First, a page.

|Born: May 25, 1970|
West Covina, California
|June 19, 1994, for the Montreal Expos|
|Last MLB appearance|
|May 29, 2006, for the Washington Nationals|
|Earned run average||3.67|
Joey Eischen attended West Covina High School in West Covina, California and was a letterman in football, basketball, baseball, and tennis. He graduated from West Covina High School in 1988.
Major league career
Eischen made his Major League debut with the Montreal Expos on June 19, 1994. The following year he was traded to the Los Angeles Dodgers, appearing in 17 games, striking out 15 and walking 11 over 20 innings. He was traded again at the Major League trading deadline in 1996 to the Detroit Tigers. The Los Angeles Dodgers on July 31, 1996 traded him to the Tigers with pitcher John Cummings for outfielder Chad Curtis.
In his first full season, he struck out a career high 51 batters (a number he later tied in 2002). Before the 1997 season, Eischen was traded twice - first to the San Diego Padres, then again to the Cincinnati Reds.
Eischen only pitched in one game for the Reds in 1997 and did not appear in the major leagues again until 2001. He returned to the Expos in 2001 and stayed with the franchise until 2006, enjoying moderate success. He had his best season in 2002, finishing with a 6-1 record and an ERA of 1.34. In 2003, he appeared in a career high 70 games and had a very respectable 3.06 ERA. The workload apparently caught up to him the following season, as he pitched in only 21 games and his season was cut short by a shoulder injury.
He managed to come back in 2005 (with the relocated Washington Nationals) and appear in 57 games but was limited to a total of 36 innings. In one not-so-enviable instance, he went 5 consecutive outings without recording an out.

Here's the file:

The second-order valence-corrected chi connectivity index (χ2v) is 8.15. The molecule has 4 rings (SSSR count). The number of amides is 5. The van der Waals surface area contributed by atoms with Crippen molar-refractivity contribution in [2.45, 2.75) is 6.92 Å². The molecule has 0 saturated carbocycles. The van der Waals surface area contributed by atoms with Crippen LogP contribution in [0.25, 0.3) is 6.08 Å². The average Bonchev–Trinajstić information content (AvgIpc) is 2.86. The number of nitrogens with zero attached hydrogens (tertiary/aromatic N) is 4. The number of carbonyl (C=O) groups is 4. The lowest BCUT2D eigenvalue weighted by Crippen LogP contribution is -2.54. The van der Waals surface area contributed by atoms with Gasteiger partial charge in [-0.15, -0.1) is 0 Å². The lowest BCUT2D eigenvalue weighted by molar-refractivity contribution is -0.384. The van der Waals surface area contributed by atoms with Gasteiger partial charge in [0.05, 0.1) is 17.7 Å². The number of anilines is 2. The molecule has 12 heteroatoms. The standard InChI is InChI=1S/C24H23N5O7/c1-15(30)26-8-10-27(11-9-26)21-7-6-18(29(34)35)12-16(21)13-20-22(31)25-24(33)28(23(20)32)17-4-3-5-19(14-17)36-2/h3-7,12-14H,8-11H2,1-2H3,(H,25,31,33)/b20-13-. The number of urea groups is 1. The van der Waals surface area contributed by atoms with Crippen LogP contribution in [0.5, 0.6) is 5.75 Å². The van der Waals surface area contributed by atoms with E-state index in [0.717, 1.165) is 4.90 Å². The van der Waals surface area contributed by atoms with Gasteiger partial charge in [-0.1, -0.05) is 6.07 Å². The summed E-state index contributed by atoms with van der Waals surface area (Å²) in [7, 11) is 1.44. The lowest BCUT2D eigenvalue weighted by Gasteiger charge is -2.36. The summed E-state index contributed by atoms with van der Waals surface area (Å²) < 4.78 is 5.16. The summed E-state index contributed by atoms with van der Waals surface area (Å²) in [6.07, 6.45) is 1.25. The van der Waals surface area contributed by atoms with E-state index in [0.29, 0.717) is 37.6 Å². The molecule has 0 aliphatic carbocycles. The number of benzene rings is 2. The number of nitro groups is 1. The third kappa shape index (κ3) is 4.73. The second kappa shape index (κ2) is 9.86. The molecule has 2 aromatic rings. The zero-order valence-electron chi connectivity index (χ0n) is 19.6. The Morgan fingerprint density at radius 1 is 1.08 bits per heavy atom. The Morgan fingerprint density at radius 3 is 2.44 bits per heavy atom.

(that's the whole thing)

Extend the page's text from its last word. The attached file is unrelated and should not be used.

Eischen still managed to become a cult hero for Washington fans with his all out play and witty remarks. Commenting on Orioles owner Peter Angelos' objection to the Expos move to Washington, Eischen said "He's going to have to suck on it and like it. We're not going anywhere." It was well documented that he had to wear a mouth guard because he would grind his teeth when pitching.
Until he broke his arm diving for a ball, Eischen was an integral part of the Nationals bullpen as they led the NL East through the first half of 2005. The overachieving Nationals bullpen was worn thin and the starting pitching could not maintain the pace they had set through June. At 81-81, they finished the season in last place. Eischen was the first pitcher to register a win as a National. A favorite of Frank Robinson's, Eischen spent the first several innings of every game on the top step of the dugout alongside the Hall of Famer. Perhaps as a nod from Frank, Eischen relieved Chad Cordero and was the last Nationals hurler to throw a pitch that year.
In 2006, his last in the Majors, Eischen struggled drastically for the first two months of the season and was eventually put on the 60-day disabled list when he was scheduled to have season-ending surgery on his shoulder. After 6 consecutive seasons with the organization, he was released. His career ended after a failed comeback with the Detroit Tigers in 2007, in which he was cut during spring training.